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The Broomfielder

Community Invited to Choose Favorite “Art for Awhile” Sculptures

Oct 01, 2019 07:38AM

By Kristen Beckman

They are made primarily of metal – bronze, aluminum, and stainless steel shaped and formed with a vision to convey emotion, movement, and life. One a bronze sculpture of two women walking happily arm in arm in friendship, another a geometric see-through heart with soft curves created by sharp angles, and yet another, a metal form that outlines space in the shape of a cowboy working his lasso.

These are this year’s submissions for Broomfield’s Art for Awhile program, which accepts sculptures on loan from artists across the country and displays them around the community for a year. Broomfield’s Public Art Committee received more than 50 entries this year and selected the final eight via a jury process, said Cheryl German, Cultural Affairs Operations Coordinator.

The chosen sculptures are on display until February 2020 in front of the 1STBANK Center, behind the Broomfield Library in Community Park, and in the garden of the North Metro Fire District Headquarters. 

This year, the committee is asking residents and visitors to vote for their favorite sculpture through a contest that will give three $1,000 awards to the sculptors who receive the most votes in three categories. The Broomfield’s Choice award will recognize the community’s favorite sculpture; the Children’s Choice award will recognize the favorite sculpture of voters under the age of 18; and the Media Award is a story on Broomfield’s Instagram feed where visitors can like their favorite sculpture.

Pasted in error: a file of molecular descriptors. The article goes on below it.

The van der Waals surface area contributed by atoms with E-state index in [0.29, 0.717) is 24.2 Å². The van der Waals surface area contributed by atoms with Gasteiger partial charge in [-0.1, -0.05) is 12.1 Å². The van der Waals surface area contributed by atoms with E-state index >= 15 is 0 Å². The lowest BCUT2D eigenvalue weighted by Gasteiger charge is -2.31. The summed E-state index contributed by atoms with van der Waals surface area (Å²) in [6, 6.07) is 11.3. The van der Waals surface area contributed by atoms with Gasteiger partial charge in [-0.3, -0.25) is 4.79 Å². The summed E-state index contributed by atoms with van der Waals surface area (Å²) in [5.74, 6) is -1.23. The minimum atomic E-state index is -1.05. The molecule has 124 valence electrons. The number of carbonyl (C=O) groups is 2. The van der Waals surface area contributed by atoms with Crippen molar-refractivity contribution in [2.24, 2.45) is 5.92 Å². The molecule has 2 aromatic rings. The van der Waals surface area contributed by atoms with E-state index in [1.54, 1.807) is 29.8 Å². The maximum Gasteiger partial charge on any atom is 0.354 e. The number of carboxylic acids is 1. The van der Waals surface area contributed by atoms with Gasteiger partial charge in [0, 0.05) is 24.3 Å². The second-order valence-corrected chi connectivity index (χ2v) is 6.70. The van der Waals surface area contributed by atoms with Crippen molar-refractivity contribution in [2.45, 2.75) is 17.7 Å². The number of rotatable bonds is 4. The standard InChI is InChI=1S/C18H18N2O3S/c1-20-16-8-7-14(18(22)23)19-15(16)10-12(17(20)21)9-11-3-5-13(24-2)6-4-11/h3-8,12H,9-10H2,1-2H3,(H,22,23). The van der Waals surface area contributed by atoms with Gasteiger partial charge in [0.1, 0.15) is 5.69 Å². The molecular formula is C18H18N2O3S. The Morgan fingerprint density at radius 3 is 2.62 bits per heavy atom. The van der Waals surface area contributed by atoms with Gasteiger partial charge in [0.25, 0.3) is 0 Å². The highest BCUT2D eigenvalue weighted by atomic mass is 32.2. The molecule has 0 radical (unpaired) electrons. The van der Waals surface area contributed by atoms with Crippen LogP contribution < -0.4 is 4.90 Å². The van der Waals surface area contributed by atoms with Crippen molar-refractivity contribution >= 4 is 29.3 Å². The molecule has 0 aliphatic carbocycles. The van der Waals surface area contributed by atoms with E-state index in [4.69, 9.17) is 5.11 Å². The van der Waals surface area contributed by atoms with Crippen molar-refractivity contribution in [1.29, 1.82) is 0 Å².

Ballots are available online at www.broomfieldpublicart.com as well as at several city locations and will be available at Broomfield Days. Voting ends November 1.

The year’s sculptures include:

  • Dropsy, by Ted Schaal, a polished stainless-steel orb surrounded by bronze panels inspired by the idea of pressure building between two walls.

  • Lucky Ducks, by Marianne Caroselli, a sweet life-sized and lifelike bronze sculpture of a young boy happily feeding ducks.

  • High Five, by Christine Knapp, a whimsical black bear made of bronze offering a friendly interaction with visitors.

  • Happy Dance, by Richard Pankratz, a bronze statue of two women walking arm in arm and enjoying a moment of friendship and happiness.

  • Storming West, by Justin Deister, a tall, cloud-capped structure designed to elevate awareness of our natural resources.

  • Discobolos, by Matt Babcock, a riff on the classical Greek discus thrower by Myron, which captures the energy contained in the twisted form of the athlete just before the throw.

  • Frontier: Catch, by Kimmerjae Macarus, a cowboy and his lasso created out of open space.

  • Low Poly Heart, by Matthew Duffy, an angular yet soft red and silver heart that allows the viewer to contemplate the inside and outside as well as the texture and form of the sculpture.

Art for Awhile was created by the Public Art Committee and approved by the Broomfield City Council in 2009. The goal of the program is to provide increased public exposure for artists as well as an opportunity to sell their work while strengthening community identity and enhancing community pride for people who live and work in the City and County of Broomfield. 

The city has purchased 11 sculptures from the Art for Awhile program and is committed to expanding its permanent art collection.